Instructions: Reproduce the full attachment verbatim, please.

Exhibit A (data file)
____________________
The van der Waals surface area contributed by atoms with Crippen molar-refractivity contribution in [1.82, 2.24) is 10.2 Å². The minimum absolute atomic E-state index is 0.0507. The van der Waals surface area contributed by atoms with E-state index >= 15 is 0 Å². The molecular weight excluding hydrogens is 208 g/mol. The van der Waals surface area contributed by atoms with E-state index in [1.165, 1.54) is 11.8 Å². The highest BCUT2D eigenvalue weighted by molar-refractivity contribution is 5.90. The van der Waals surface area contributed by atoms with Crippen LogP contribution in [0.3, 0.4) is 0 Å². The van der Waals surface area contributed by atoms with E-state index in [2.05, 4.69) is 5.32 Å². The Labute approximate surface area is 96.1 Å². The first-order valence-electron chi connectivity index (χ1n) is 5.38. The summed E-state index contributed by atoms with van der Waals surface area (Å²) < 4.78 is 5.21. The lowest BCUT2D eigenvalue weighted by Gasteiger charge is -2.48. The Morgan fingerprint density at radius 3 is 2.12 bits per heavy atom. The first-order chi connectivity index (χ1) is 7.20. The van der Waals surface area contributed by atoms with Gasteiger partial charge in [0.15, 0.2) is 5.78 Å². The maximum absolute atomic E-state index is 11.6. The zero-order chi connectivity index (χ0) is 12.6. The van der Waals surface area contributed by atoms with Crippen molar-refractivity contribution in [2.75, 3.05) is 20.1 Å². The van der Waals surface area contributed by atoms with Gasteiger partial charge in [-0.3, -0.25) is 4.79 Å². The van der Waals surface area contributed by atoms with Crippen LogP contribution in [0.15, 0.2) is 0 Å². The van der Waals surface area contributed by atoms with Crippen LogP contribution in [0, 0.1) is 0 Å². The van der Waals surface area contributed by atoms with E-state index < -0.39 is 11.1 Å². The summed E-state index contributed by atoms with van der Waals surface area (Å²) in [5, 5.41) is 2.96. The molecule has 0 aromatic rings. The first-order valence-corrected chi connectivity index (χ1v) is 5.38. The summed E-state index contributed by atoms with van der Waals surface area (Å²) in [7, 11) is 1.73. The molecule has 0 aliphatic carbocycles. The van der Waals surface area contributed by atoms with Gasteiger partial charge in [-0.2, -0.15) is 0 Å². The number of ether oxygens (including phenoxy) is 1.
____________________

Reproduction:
The van der Waals surface area contributed by atoms with Crippen molar-refractivity contribution in [1.82, 2.24) is 10.2 Å². The minimum absolute atomic E-state index is 0.0507. The van der Waals surface area contributed by atoms with E-state index >= 15 is 0 Å². The molecular weight excluding hydrogens is 208 g/mol. The van der Waals surface area contributed by atoms with E-state index in [1.165, 1.54) is 11.8 Å². The highest BCUT2D eigenvalue weighted by molar-refractivity contribution is 5.90. The van der Waals surface area contributed by atoms with Crippen LogP contribution in [0.3, 0.4) is 0 Å². The van der Waals surface area contributed by atoms with E-state index in [2.05, 4.69) is 5.32 Å². The Labute approximate surface area is 96.1 Å². The first-order valence-electron chi connectivity index (χ1n) is 5.38. The summed E-state index contributed by atoms with van der Waals surface area (Å²) < 4.78 is 5.21. The lowest BCUT2D eigenvalue weighted by Gasteiger charge is -2.48. The Morgan fingerprint density at radius 3 is 2.12 bits per heavy atom. The first-order chi connectivity index (χ1) is 7.20. The van der Waals surface area contributed by atoms with Gasteiger partial charge in [0.15, 0.2) is 5.78 Å². The maximum absolute atomic E-state index is 11.6. The zero-order chi connectivity index (χ0) is 12.6. The van der Waals surface area contributed by atoms with Crippen molar-refractivity contribution in [2.75, 3.05) is 20.1 Å². The van der Waals surface area contributed by atoms with Gasteiger partial charge in [-0.3, -0.25) is 4.79 Å². The van der Waals surface area contributed by atoms with Crippen LogP contribution in [0.15, 0.2) is 0 Å². The van der Waals surface area contributed by atoms with Crippen LogP contribution in [0, 0.1) is 0 Å². The van der Waals surface area contributed by atoms with E-state index < -0.39 is 11.1 Å². The summed E-state index contributed by atoms with van der Waals surface area (Å²) in [5, 5.41) is 2.96. The molecule has 0 aromatic rings. The first-order valence-corrected chi connectivity index (χ1v) is 5.38. The summed E-state index contributed by atoms with van der Waals surface area (Å²) in [7, 11) is 1.73. The molecule has 0 aliphatic carbocycles. The van der Waals surface area contributed by atoms with Gasteiger partial charge in [-0.2, -0.15) is 0 Å². The number of ether oxygens (including phenoxy) is 1.